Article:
Key to success

  • Published
  • By Chief Master Sgt. Richard Redman
  • 21st Space Wing command chief
As I've progressed through my career, I've come to know and have watched many people; one thing has become obvious to me. Individuals with the most chevrons on their sleeves or rank on their shoulders are not necessarily the most successful people.

Why do I say that? I look at success not as much a level of achievement as I do a level of happiness and contentment. Some of the happiest people retired in the middle enlisted or junior officer ranks, while some of the most miserable people were able to reach more senior ranks. I speak to many groups of young enlisted people and tell them just that. "Don't judge the success of an individual by the number of stripes on their sleeve."

What good does it benefit a person if they give up those things that really matter to achieve another stripe or reach a milestone that will not, in the end, make them truly happy? Thanksgiving Day just passed where many of us were able to relax and spend some time reflecting on what we are thankful for. Some of us may be thankful for our accomplishments, such as promotion at work, another degree or a professional certification. Those things are certainly great and representative of hard work. I would bet that most people, though, when asked what they are thankful for would first consider family, good health and great friends...things that really matter.

We should all have high goals and be willing to work hard and persevere to reach them. At the same time, we need to spend some time looking at the priorities in our lives that will be with us long after our careers are over -- family, friends, and hopefully, good health. Balancing our goals and priorities is the key.

For a single or geographically-separated person, balancing may be easier. Maybe this is the perfect time to work on an undergraduate or graduate degree at a faster pace. Maybe this is the right time to volunteer for tough projects at work or lead planning for a major base function. Maybe this is the perfect time to spend more time in the gym or put in more miles running on the track or around the community. The key again is balancing each of the goals and priorities.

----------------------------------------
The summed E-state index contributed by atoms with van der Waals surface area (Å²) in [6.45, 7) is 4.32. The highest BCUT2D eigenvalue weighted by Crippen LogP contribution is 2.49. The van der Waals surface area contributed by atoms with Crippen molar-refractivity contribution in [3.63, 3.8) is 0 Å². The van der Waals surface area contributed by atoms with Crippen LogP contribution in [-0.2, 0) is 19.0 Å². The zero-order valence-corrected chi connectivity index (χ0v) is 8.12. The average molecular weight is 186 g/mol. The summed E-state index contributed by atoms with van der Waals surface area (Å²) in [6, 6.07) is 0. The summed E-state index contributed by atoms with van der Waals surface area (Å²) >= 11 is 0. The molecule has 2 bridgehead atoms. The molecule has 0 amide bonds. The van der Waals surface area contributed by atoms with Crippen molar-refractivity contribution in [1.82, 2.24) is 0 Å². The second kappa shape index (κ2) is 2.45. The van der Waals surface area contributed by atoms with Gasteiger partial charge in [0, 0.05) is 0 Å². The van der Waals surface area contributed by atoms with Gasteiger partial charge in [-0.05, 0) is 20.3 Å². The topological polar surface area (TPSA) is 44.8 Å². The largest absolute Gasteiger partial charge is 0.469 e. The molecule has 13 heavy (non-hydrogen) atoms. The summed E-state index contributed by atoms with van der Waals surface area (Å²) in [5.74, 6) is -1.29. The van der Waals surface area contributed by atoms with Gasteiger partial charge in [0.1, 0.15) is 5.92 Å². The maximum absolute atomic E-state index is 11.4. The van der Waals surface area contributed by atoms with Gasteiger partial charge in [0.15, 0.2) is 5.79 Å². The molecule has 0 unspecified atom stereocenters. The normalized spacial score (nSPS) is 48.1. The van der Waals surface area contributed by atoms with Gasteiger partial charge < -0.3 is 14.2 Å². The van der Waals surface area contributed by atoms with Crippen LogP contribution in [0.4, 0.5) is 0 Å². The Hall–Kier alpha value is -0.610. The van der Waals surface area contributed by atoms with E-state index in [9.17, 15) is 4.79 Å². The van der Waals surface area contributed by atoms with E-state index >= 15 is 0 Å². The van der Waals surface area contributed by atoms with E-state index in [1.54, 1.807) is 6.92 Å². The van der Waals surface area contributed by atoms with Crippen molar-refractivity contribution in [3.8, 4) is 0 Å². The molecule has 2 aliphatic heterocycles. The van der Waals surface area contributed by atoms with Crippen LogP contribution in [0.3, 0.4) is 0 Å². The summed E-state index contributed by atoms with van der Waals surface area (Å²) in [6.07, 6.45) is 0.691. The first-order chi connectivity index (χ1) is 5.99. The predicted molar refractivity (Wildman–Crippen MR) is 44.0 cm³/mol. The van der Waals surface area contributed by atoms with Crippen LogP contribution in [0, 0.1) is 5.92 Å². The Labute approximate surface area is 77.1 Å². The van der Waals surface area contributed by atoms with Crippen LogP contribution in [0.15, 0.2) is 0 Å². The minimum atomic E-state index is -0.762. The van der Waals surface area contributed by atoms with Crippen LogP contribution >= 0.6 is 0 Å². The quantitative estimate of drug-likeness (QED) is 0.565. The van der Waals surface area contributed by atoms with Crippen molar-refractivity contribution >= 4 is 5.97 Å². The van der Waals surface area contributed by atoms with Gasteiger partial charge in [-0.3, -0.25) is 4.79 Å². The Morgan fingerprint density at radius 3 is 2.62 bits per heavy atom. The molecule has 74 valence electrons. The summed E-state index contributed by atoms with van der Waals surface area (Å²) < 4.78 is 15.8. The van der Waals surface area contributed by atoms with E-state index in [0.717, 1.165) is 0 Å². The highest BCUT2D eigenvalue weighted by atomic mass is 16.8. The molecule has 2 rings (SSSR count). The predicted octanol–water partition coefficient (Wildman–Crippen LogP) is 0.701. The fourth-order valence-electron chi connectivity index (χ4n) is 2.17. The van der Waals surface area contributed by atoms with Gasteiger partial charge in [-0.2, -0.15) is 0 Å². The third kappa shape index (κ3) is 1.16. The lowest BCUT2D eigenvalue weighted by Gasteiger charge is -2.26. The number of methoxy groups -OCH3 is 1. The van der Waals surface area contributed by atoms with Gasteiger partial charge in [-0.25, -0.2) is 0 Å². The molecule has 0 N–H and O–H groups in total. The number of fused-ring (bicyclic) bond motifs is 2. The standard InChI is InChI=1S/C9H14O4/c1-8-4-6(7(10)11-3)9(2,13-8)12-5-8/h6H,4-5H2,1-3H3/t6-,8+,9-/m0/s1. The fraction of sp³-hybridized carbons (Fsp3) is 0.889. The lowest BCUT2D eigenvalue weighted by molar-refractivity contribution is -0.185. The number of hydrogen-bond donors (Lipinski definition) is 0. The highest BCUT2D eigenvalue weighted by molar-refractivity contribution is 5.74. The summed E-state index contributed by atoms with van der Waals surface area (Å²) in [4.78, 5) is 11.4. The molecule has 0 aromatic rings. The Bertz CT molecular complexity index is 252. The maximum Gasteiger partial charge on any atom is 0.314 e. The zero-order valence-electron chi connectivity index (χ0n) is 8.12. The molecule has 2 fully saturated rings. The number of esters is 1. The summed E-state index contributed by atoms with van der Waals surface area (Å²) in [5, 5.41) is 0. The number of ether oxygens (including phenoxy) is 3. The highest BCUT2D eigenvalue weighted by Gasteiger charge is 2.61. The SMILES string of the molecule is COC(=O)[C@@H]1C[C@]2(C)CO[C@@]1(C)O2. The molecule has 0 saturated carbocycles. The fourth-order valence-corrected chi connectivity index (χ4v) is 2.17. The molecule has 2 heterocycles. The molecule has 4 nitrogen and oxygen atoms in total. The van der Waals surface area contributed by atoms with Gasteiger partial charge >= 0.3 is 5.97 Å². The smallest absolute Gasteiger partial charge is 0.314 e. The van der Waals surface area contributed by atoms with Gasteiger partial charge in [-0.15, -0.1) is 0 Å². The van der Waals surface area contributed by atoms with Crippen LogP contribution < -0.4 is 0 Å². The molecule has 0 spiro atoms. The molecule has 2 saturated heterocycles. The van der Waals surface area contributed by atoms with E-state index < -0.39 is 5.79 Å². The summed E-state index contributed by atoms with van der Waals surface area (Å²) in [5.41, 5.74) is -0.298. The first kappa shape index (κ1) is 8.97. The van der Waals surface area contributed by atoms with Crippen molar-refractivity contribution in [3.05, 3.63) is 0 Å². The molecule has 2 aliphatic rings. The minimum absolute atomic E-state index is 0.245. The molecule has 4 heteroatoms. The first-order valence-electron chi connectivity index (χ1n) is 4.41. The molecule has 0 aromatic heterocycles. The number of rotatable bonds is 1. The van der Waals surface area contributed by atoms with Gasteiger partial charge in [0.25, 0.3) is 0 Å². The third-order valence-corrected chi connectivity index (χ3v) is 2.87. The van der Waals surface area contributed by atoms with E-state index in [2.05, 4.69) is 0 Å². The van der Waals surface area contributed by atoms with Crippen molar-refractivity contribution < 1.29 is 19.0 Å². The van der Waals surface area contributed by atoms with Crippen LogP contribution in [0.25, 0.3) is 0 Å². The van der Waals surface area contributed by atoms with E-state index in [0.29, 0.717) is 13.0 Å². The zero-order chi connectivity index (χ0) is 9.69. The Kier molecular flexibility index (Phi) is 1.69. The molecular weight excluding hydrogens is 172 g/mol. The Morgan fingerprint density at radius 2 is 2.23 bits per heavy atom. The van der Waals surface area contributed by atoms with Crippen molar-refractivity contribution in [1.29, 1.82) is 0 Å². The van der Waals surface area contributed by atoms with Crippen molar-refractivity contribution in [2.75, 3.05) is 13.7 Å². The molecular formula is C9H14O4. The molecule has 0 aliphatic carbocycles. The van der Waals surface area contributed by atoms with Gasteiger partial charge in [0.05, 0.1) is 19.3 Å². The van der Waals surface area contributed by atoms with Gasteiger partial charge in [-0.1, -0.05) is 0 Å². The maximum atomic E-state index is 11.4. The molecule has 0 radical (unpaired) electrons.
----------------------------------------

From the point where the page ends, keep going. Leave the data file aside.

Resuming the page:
For the many people who are married and raising families, balancing goals and priorities can be more difficult. Each professional or personal goal one sets and strives to achieve will require them to sacrifice time and energy with the family. Those of you in that position will have to make some decisions. You'll have to talk with your family and decide what is right for you. Do you spend all day working, all night studying and all weekend doing community projects? For an enlisted person, that will likely make you more competitive for awards and promotions, but done for too long and without buy-in from the family, may not be worth it. Children will not be young forever and precious moments lost now are likely lost forever.

I'm not trying to discourage driven people from striving to reach great heights. I'm simply trying to get people to realize that true success should be measured more in happiness and contentment rather than rank or position. Maybe it's better to take a little longer to get promoted or reach the next academic level. Everyone's situation is different and what is right for one person may not be right for another.

Take some time this holiday season reflecting on what you've accomplished and look toward to those things you want to achieve. At the same time, consider the real priorities in your life -- family, friends and good health -- and make some decisions you'll be able to live with now and in the future. In the end, remember the things that determine true success...for you.